Nobels & Whistles

Scientists developed molecular motors and machines

It’s tough to get excited about the prospect of a breakthrough that’s, quite literally, microscopic. Unless we’re hearing about the cure to a terminal disease, most micro-developments fall into the “call me when you’ve developed an application” category. Despite this, recent accolades of the highest stature reflect the importance of discoveries in the small world—specifically one that involves microscopic motors.

Three scientists—Fraser Stoddart, Jean-Pierre Sauvage, and Bernard Feringa—were awarded the Nobel Prize in Chemistry on Wednesday, for developing minuscule machines at the molecular level.

The laureates share the $930,000 prize for the “design and synthesis” of molecular machines with controllable movements, which can perform a task when energy is added, the Royal Swedish Academy of Sciences said.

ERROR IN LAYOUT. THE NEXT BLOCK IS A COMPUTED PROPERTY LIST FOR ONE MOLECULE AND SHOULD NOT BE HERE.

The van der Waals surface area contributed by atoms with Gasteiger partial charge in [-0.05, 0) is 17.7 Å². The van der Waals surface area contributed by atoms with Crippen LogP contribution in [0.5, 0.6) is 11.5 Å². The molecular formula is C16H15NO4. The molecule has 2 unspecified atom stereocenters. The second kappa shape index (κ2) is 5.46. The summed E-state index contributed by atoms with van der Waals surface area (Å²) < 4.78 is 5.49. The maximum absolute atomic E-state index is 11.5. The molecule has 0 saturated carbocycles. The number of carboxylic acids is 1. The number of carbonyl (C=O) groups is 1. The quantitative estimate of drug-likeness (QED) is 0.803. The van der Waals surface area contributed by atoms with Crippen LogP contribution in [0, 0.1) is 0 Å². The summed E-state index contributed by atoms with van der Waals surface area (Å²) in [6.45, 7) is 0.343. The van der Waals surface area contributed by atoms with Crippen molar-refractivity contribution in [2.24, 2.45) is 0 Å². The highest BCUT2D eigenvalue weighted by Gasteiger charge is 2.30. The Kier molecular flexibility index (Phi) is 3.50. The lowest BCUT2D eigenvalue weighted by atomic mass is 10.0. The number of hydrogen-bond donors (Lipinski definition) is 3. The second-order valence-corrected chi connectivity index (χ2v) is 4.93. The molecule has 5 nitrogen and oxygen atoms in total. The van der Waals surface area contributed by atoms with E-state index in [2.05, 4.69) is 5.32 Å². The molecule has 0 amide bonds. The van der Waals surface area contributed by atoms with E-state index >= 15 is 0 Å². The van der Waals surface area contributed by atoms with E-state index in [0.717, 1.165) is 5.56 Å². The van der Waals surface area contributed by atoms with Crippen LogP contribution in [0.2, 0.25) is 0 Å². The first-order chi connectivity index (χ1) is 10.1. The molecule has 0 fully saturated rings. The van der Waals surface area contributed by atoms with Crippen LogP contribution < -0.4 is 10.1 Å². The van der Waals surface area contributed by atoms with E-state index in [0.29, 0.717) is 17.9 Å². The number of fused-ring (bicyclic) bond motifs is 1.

—Catherine Schröder/Unistra, Northwestern University photo; Courtesy of Ben Feringa

The academy said the scientists’ work to develop this miniature technology could lead to a revolution.

“The molecular motor is at the same stage as the electric motor was in the 1830s, when scientists displayed various spinning cranks and wheels, unaware that they would lead to electric trains, washing machines, fans and food processors,” the academy said. “Molecular machines will most likely be used in the development of things such as new materials, sensors and energy storage systems.”

Stoddart, 74, was called “a pioneer in integrated nanosystems” by his alma mater, Northwestern University. Sauvage, 71, is professor emeritus at the University of Strasbourg and director of research emeritus at France’s National Center for Scientific Research. Feringa, 65, is a professor of organic chemistry at the University of Groningen, the Netherlands.

The academy said Sauvage made the first breakthrough in 1983 when he linked two ring-shaped molecules together to form a chain. Stoddart took the next step in 1991 by threading a molecular ring onto a molecular axle, while Feringa was the first to develop a molecular motor in 1999 when he got a molecular rotor blade to spin in the same direction.


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